If anyone has ever told you that the grass is greener on the other side... they were right! Traveling from one side of the country to the other proves it. The grass is not only greener, but it's visible (and not hidden under several feet of snow!) Don't worry, I won't use a billion descriptive words to tell you about the perfect the weather and how breathtaking the the singletrack along the coast was. Instead, I'd like to share a lesson I learned.
I've been lucky enough to travel the country through the sport of cycling and experience different climates, terrains, and communities. Of all of the places I have been, I was convinced that I'd like to live in Bend, Oregon. That is, until I had the pleasure of meeting Marin County, California. Now this is where I belong. I was in complete awe of the enormity of the cycling community that existed there (not to mention the resources that are available to this west coast community.) The image of hundreds of cyclists riding by on a Sunday afternoon left me in disbelief. There HAD to be a parade or something! Nope, just people riding bikes. To those of you who have even small communities of cyclists, you may be surprised at my reaction. However, I'm from a rural town where oftentimes I am the only cyclist to be seen. Seriously, there were so many cyclists, that signs were posted by houses on popular routes asking the riders to whisper as they ride through on Sunday mornings. Everywhere I looked there was something bike-oriented. Heaven.
I was fortunate enough to spend the week before team camp riding mountain and road bikes and taking in the sights. The first day of camp arrived and I was excited to meet my new teammates and hear the sponsors' presentations. Having done most of my workouts on the trainer leading up to camp, I knew the climbing and mileage was going to be challenging for me. It was, but I still managed to climb almost 5,000ft on our first team ride. Definitely the most I've ever done in one day - but now I know I can do it. After all the sponsor presentations, I was overwhelmed by the amount of support that surrounded me. I've never truly felt what it was like to have so many people focused on helping me achieve my goals. At the end of the weekend, I felt like I belonged there. You think I would have been stoked and ready to tear it up. Oddly, I almost felt the opposite. I felt like I was at a disadvantage in my sport because of where I live. The good news: I had 4 long days of driving to think about it.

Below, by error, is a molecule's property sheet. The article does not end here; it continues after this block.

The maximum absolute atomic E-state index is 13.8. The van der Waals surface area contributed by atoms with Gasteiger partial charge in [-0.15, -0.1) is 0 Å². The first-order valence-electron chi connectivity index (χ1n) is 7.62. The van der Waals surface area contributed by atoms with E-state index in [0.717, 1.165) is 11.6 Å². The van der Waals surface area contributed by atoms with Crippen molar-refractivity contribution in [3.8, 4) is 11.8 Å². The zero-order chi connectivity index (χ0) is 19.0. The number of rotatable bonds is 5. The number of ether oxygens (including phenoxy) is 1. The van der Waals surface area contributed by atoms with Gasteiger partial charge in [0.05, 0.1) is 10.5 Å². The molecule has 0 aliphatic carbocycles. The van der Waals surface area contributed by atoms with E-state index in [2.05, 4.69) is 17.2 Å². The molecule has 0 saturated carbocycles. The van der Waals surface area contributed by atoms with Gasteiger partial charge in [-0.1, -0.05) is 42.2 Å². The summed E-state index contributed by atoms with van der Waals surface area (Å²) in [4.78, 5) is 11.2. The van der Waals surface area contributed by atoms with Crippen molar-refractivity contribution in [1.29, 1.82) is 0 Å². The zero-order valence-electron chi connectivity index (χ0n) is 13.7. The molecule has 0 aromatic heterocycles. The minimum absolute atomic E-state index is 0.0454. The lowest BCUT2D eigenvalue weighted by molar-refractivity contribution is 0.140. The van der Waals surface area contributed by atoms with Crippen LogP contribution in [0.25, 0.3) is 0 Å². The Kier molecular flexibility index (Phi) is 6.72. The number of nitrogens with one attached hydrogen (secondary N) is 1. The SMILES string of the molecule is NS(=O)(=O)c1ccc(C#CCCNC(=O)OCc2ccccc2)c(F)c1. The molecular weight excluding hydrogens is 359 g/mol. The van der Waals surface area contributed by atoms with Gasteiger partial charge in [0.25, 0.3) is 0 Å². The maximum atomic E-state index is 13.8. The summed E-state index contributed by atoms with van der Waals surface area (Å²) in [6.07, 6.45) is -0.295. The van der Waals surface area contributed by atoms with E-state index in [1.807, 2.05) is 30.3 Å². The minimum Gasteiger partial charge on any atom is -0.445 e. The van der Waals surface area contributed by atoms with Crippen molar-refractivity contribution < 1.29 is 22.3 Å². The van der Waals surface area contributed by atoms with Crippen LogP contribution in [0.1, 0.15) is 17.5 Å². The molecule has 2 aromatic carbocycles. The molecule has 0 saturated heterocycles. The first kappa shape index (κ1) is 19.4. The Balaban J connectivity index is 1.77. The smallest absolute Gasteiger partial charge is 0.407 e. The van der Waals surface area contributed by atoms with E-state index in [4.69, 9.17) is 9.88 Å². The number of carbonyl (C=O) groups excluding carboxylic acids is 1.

On the way home, I had a sort of revelation. I didn't want to be discouraged by using the comparison of where I live to someplace else as an excuse to fall short of my goals. I've accepted the fact that I don't have mountains out my back door, or trails closer than one hour from home, or a high school league. Heck, most of my friends live hundreds of miles away. This acceptance has given me a surge of motivation to prove that I can overcome my "inconvenient placement" and prove to the team that they chose the right girl.
Ever since then, I have felt this huge sense of determination to perform to the best of my ability. To show that I deserve every bit of that support and that I don't take it for granted one bit. I might have to train indoors for 4-5 straight months, but I have accepted that reality. When I'm on the trainer, I see it as earning my race season; the time when I am rewarded for what I put in over the winter. If this sounds like it's intended to be an inspirational post, it's not - really it serves as a reminder to myself. A reminder of how far I've come and how far I still have to go. A reminder that I am writing my own story.
I feel like I've always been motivated but I have not always been inspired. A huge thank you to the Whole Athlete / Specialized Team for an amazing experience that inspired me. I can't wait to represent during the 2014 race season!
Enjoy a slideshow of photos from the trip!